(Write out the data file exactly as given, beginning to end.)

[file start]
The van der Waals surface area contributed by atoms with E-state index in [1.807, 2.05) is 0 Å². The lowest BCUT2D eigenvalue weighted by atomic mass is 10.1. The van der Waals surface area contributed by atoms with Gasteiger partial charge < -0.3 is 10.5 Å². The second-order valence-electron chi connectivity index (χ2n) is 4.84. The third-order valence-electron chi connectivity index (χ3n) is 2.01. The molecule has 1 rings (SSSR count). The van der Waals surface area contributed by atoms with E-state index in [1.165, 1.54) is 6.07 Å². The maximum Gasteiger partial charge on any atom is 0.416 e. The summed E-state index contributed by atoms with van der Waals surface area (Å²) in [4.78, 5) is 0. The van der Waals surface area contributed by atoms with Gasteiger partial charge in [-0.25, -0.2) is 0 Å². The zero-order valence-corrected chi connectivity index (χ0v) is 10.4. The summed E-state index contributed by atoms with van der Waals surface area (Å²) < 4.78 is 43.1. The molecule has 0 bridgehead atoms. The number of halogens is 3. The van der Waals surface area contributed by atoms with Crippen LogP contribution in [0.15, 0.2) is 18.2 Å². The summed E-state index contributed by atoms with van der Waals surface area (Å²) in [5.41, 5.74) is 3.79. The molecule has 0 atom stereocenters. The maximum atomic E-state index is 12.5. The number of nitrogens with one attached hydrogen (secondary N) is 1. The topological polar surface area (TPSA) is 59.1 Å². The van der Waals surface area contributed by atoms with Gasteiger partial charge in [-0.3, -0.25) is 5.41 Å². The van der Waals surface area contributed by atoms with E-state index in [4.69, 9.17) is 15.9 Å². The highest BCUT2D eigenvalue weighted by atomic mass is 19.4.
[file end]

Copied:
The van der Waals surface area contributed by atoms with E-state index in [1.807, 2.05) is 0 Å². The lowest BCUT2D eigenvalue weighted by atomic mass is 10.1. The van der Waals surface area contributed by atoms with Gasteiger partial charge < -0.3 is 10.5 Å². The second-order valence-electron chi connectivity index (χ2n) is 4.84. The third-order valence-electron chi connectivity index (χ3n) is 2.01. The molecule has 1 rings (SSSR count). The van der Waals surface area contributed by atoms with E-state index in [1.165, 1.54) is 6.07 Å². The maximum Gasteiger partial charge on any atom is 0.416 e. The summed E-state index contributed by atoms with van der Waals surface area (Å²) in [4.78, 5) is 0. The van der Waals surface area contributed by atoms with Gasteiger partial charge in [-0.25, -0.2) is 0 Å². The zero-order valence-corrected chi connectivity index (χ0v) is 10.4. The summed E-state index contributed by atoms with van der Waals surface area (Å²) < 4.78 is 43.1. The molecule has 0 bridgehead atoms. The number of halogens is 3. The van der Waals surface area contributed by atoms with Crippen LogP contribution in [0.15, 0.2) is 18.2 Å². The summed E-state index contributed by atoms with van der Waals surface area (Å²) in [5.41, 5.74) is 3.79. The molecule has 0 atom stereocenters. The maximum atomic E-state index is 12.5. The number of nitrogens with one attached hydrogen (secondary N) is 1. The topological polar surface area (TPSA) is 59.1 Å². The van der Waals surface area contributed by atoms with Gasteiger partial charge in [-0.3, -0.25) is 5.41 Å². The van der Waals surface area contributed by atoms with E-state index in [4.69, 9.17) is 15.9 Å². The highest BCUT2D eigenvalue weighted by atomic mass is 19.4.